Setting up rural narc teams

          Rural narcotics enforcement is challenging. Some say it can't be done, others say it can. One rural sheriff said, "I would need 50 more deputies to make an impact." Another law enforcement administrator told members of a rural...


Educating employees

     Educating both agency employees and community members is important. But educating agency members should be the first priority. For departments with little funding, or in some cases, no funding for training, this may seem like the end of the road. It is not.

     All law enforcement agencies have unique training opportunities. Learning from those who have "been there and done that" is sometimes better than learning from certified instructors who have limited street experience. Some agencies pool training assets, where one officer receives formal training then trains department employees. Later this employee may take his training on the road to employees of other departments. Rural agencies must tap into every available resource.

Preparing the community

     Once the leader of the law enforcement organization garners the support of its employees, it is time to get the community involved. There are three simple steps departments can take to prepare the community. These include:

     • Building media relations:

     Unlike narcotics investigations in larger jurisdictions, rural investigations need to gain assistance from the media. Strong media ties can help garner public support by giving the department needed exposure. Local radio and newspapers crave law enforcement information. Should the agency begin a new program and neglect to inform the media, those entities will be banging on the door.

     A gentle word of caution, however. Give the media enough information to realize what is happening, but not so much information as to jeopardize the investigation. Don't tell the media that a search warrant will be served at 123 Maple St.; instead tell the media that the department is taking a proactive role in narcotics investigations. By giving the media information, not only is the agency now transparent, it will become a trusted agency through this transparency. Rural agencies do not want to be cloaked in secrecy. The more open a small agency is, the more support community members will provide.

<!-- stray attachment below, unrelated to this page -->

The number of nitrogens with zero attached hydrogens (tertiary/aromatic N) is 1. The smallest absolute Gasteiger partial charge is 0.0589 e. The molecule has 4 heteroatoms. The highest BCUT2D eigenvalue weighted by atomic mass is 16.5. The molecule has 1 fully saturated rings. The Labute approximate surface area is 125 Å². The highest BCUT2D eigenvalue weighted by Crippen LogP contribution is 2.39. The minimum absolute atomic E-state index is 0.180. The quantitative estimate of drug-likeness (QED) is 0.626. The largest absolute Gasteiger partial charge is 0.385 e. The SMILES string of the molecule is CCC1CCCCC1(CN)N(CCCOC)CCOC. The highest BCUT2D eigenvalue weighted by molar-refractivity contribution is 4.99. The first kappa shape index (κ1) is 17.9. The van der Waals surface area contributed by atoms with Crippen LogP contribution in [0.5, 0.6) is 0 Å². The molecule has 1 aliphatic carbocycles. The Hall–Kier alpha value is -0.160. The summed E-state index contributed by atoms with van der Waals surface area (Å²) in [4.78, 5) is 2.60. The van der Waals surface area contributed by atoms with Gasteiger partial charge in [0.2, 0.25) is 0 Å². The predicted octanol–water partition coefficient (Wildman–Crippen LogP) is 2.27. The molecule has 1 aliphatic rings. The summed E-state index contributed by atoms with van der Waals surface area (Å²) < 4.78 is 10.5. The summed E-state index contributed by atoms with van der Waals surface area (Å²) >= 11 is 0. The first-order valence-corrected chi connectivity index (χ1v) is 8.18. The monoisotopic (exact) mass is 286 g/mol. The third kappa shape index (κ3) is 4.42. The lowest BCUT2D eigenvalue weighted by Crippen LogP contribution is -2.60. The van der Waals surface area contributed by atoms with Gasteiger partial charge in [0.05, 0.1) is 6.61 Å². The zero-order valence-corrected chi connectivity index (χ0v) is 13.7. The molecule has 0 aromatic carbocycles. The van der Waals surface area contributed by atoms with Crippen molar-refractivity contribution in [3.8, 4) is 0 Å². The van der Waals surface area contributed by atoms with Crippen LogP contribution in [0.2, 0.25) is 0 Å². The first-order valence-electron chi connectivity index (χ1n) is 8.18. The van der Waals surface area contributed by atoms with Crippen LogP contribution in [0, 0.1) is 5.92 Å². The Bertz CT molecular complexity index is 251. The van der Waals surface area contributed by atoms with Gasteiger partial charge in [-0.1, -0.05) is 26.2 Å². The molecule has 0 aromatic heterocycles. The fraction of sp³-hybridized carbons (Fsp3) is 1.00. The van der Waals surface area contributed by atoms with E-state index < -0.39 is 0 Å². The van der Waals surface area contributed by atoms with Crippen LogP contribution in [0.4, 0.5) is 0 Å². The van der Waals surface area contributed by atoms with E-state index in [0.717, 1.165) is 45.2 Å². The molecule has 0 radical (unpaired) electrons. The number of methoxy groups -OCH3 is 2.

• Educating the community:

     Thinking out-of-the-box, one agency taught its citizens about drug dangers, drug identification and signs and symptoms of use through a unique educational program. This agency had its employees — all five of them — hold informal meetings, also known as "coffees," to educate citizens. A few employees even received permission from the local school district to use available classrooms for the informational sessions.

     Other forms of education which have proven successful involve the Internet. Some agencies use local Web pages to educate citizens.

     • Encouraging citizen participation:

     Though many departments neglect this, citizen participation that culminates in removing a drug dealer from the streets, or helping a user of controlled substances become a productive citizen, will assist law enforcement time and again. One of the greatest proactive approaches to controlled substance investigations involves the use of non-sworn agency personnel. Some years ago, the secretary of a small department was invited to participate in a proactive approach to narcotics investigation. The secretary held a "coffee" session at her residence and instructed citizens on how to report suspicious activity. The next day, a citizen notified dispatch of a suspicious activity. This information was enough for law enforcement to apply for and obtain an anticipatory search warrant. Due to the information provided by this citizen, police seized more than 500 grams of methamphetamine.

     Once community information begins to flow into the law enforcement agency, it is an investigative and logistic matter to use the information and produce a quality case. While the agency has not increased its work force nor assigned officers to a specialized narcotics enforcement team, sworn employees can use community information to perform knock-and-talks, anticipatory search warrants, seize trash left at a curb side, or have citizens act as the eyes and ears of the department. The training of non-sworn employees helps them know exactly what information is needed by sworn members to conduct simple but effective investigations.

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